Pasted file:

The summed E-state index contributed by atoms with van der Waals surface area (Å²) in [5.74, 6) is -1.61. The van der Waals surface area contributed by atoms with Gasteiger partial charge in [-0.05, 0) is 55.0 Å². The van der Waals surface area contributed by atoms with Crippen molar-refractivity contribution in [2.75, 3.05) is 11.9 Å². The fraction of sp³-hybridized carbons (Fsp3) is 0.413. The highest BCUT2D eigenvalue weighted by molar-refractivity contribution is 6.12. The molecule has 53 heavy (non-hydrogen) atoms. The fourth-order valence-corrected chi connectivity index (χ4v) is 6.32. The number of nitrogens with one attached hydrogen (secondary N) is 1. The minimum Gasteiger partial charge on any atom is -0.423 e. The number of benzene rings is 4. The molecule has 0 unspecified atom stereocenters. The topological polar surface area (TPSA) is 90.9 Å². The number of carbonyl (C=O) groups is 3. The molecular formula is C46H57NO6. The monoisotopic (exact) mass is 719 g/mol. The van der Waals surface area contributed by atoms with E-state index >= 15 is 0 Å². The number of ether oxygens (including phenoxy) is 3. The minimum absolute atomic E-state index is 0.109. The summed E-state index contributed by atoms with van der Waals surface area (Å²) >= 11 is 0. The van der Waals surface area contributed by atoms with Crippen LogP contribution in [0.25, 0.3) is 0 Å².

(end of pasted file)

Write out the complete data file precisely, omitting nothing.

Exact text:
The summed E-state index contributed by atoms with van der Waals surface area (Å²) in [5.74, 6) is -1.61. The van der Waals surface area contributed by atoms with Gasteiger partial charge in [-0.05, 0) is 55.0 Å². The van der Waals surface area contributed by atoms with Crippen molar-refractivity contribution in [2.75, 3.05) is 11.9 Å². The fraction of sp³-hybridized carbons (Fsp3) is 0.413. The highest BCUT2D eigenvalue weighted by molar-refractivity contribution is 6.12. The molecule has 53 heavy (non-hydrogen) atoms. The fourth-order valence-corrected chi connectivity index (χ4v) is 6.32. The number of nitrogens with one attached hydrogen (secondary N) is 1. The minimum Gasteiger partial charge on any atom is -0.423 e. The number of benzene rings is 4. The molecule has 0 unspecified atom stereocenters. The topological polar surface area (TPSA) is 90.9 Å². The number of carbonyl (C=O) groups is 3. The molecular formula is C46H57NO6. The monoisotopic (exact) mass is 719 g/mol. The van der Waals surface area contributed by atoms with E-state index >= 15 is 0 Å². The number of ether oxygens (including phenoxy) is 3. The minimum absolute atomic E-state index is 0.109. The summed E-state index contributed by atoms with van der Waals surface area (Å²) >= 11 is 0. The van der Waals surface area contributed by atoms with Crippen LogP contribution in [0.25, 0.3) is 0 Å².